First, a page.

Start a new hobby or do something that you’ve always wanted to, but have never had the time to tackle. This is the perfect way to usefully spend hours that you used to spend drinking.

Reading is a great way to get to grips with the reasons why you over-drink. There are also many inspiring books by people who got sober and stayed sober. You may also wanted to delve into more factual books that support you in your journey. The early months of recovery are a great time to read all of the books that you’ve been meaning to read for years. Joining a book club is a great way to meet new people. You will find a list of books that you may find helpful in the resources section.

Journalling is a really helpful way of releasing the emotions that may overwhelm you. It’s amazing how much clarity you will get just writing it all down.

Some people find that starting a spiritual practice helps them deal with the thoughts and feelings that accompany giving up alcohol. Mindfulness and meditation are great for this. There are many apps available, some with free trial periods. Find the one that suits you best. Don’t rush it. It takes practice, but you’ll get there in the end.

Every day sober is a victory so make time to celebrate your success and reward yourself.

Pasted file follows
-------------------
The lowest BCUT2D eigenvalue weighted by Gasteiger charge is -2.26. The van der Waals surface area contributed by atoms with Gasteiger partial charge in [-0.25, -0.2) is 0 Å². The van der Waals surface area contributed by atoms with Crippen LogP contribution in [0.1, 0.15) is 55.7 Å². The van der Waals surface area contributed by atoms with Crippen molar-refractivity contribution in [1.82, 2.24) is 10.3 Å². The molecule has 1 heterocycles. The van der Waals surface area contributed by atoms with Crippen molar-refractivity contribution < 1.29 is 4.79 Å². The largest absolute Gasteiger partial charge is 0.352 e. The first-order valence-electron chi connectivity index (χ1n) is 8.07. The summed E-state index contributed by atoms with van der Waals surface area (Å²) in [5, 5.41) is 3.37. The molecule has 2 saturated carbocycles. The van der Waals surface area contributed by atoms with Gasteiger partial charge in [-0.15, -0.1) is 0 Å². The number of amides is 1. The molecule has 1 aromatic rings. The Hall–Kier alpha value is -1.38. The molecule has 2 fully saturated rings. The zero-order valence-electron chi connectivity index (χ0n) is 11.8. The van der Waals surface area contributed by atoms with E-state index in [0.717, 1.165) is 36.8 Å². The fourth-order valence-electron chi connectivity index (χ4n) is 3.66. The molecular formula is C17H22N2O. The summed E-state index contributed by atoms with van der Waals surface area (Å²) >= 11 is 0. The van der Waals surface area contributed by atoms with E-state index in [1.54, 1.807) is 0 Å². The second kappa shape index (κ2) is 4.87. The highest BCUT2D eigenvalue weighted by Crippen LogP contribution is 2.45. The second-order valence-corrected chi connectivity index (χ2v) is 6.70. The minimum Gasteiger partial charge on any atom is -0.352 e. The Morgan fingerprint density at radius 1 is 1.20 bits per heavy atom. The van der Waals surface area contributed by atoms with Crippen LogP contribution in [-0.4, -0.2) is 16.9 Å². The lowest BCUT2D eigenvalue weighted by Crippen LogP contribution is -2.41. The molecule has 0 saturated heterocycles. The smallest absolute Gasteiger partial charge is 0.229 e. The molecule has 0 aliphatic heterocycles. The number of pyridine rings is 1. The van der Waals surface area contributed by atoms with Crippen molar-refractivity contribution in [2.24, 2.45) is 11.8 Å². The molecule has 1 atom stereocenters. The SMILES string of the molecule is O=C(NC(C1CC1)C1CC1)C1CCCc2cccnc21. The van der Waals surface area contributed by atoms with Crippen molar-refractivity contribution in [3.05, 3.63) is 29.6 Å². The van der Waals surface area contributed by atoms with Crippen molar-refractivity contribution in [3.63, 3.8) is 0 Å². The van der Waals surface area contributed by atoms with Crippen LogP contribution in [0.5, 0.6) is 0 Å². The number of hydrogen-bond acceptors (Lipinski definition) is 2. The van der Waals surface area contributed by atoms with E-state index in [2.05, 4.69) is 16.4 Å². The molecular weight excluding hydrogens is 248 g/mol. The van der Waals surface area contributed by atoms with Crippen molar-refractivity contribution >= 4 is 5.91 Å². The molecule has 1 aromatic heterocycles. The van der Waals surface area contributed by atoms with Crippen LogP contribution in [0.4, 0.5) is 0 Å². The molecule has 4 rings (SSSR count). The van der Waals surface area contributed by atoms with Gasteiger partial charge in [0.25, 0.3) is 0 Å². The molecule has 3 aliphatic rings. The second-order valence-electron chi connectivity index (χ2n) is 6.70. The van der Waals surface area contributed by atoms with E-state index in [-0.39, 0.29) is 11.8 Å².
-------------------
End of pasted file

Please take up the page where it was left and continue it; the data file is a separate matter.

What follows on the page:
Think of the process as a pleasure, as the gift that keeps on giving.

In a nutshell:

Honesty

Be kind to yourself

Set short term, achievable goals

Cravings are finite so distract, distract, distract

Surround yourself with supportive people; an online community such as http://www.boomrethinkthedrink.com is a great place to start.

Make time to self care: hydrate, eat, sleep, exercise, have fun!

HALT

Read and journal

Be mindful

A good therapist who understands addiction can be of great help in supporting you to deal with the the wave of emotions that will rush over you and could be overwhelming.

Like giving up anything, stopping drinking is not about being weak or strong, having willpower or not. It’s not about beating yourself if you take a step backwards. It’s might more simple than that. It’s more to do with accepting the decision that you have made for yourself and not giving two hoots about what anyone has got to say about it. You have your reasons, accept them and look forward to the better future that your decision will bring with it.

Give yourself credit for what you are achieving. Don’t compare yourself to others, you are on your own unique journey. Let go of the missteps. Celebrate your successes. The important thing is just to keep going. If you stumble, reach out, pick yourself up and start again. Remember, you are giving yourself the gift of sobriety because you deserve it.

If you need immediate help phone or email Alcoholics Anonymous

email: help@aamail.org

Phone: 08009177650

Website: http://www.alcoholics-anonymous.org.uk

If you need support with this issue, please message via the contacts page.

By ericapcounselling

Systemic and integrative counsellor/therapist Specialisms: Couples counselling, relationship counselling, addiction, bereavement and loss, mental health, stress management and self-care. Counsellor by day, singer by night!